Picturesque Dunedin: or Dunedin and its neighbourhood in 1890
I.—The Queen's Drive
I.—The Queen's Drive.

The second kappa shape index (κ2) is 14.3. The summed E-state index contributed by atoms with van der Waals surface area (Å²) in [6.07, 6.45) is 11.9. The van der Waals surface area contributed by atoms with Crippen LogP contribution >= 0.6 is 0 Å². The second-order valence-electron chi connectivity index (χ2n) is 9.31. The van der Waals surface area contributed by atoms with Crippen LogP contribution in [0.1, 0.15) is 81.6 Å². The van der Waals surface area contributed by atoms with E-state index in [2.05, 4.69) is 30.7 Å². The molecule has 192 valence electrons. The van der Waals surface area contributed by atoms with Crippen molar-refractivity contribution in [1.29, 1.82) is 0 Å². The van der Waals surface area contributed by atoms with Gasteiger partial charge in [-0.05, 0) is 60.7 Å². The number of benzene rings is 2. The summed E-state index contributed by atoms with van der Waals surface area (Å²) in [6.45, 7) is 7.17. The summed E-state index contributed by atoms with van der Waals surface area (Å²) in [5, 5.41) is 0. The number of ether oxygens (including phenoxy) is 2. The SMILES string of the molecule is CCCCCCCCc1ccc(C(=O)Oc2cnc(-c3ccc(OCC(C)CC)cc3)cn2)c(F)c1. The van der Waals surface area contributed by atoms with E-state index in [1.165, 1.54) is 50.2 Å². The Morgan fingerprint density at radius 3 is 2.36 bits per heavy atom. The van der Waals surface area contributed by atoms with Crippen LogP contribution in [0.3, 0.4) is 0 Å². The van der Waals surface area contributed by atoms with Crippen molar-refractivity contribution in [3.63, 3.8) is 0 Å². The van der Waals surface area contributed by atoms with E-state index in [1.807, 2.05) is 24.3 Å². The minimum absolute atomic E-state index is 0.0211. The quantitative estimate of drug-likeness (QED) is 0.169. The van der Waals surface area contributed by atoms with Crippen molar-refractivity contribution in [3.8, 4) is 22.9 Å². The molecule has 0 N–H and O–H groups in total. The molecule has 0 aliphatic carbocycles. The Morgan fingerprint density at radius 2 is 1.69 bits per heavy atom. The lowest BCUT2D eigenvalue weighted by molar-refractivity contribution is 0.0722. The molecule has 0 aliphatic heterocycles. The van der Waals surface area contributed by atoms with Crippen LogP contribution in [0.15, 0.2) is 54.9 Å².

Although the civic rulers of Dunedin have not, as yet, done much to enhance the beauties of their city, they have earned the thanks of many an inhabitant and visitor, as they will continue to do so long as the city exists, by affording facilities for admiring the natural beauties with which it is so richly endowed by Nature. The wise forethought of the founders of the settlement in reserving a wide belt round the city as a public park has been supplemented by that of the City Council in forming a road throughout its entire length. This road, which was constructed during the mayoralty of Mr. H. J. Walter, and is known as the Queen's Drive, winds along the face of the hills above the town and from this vantage ground many of the finest views of Dunedin are obtained. As the stranger first strolls or drives leisurely along its meandering course new beauties are continually displayed. There is a sameness in the prospect, and yet it is never the same. The town is always seen nestling below, with the lake-like harbour and the sunny slopes of the Peninsula beyond; but each point of view presents these features in some new aspect. The character of the Belt itself is also varied, for while at the north end the road winds through shady groves of page 260native bush, at the south end it leads along the grassy heights, so that the Queen's Drive may lay claim to many and diverse beauties.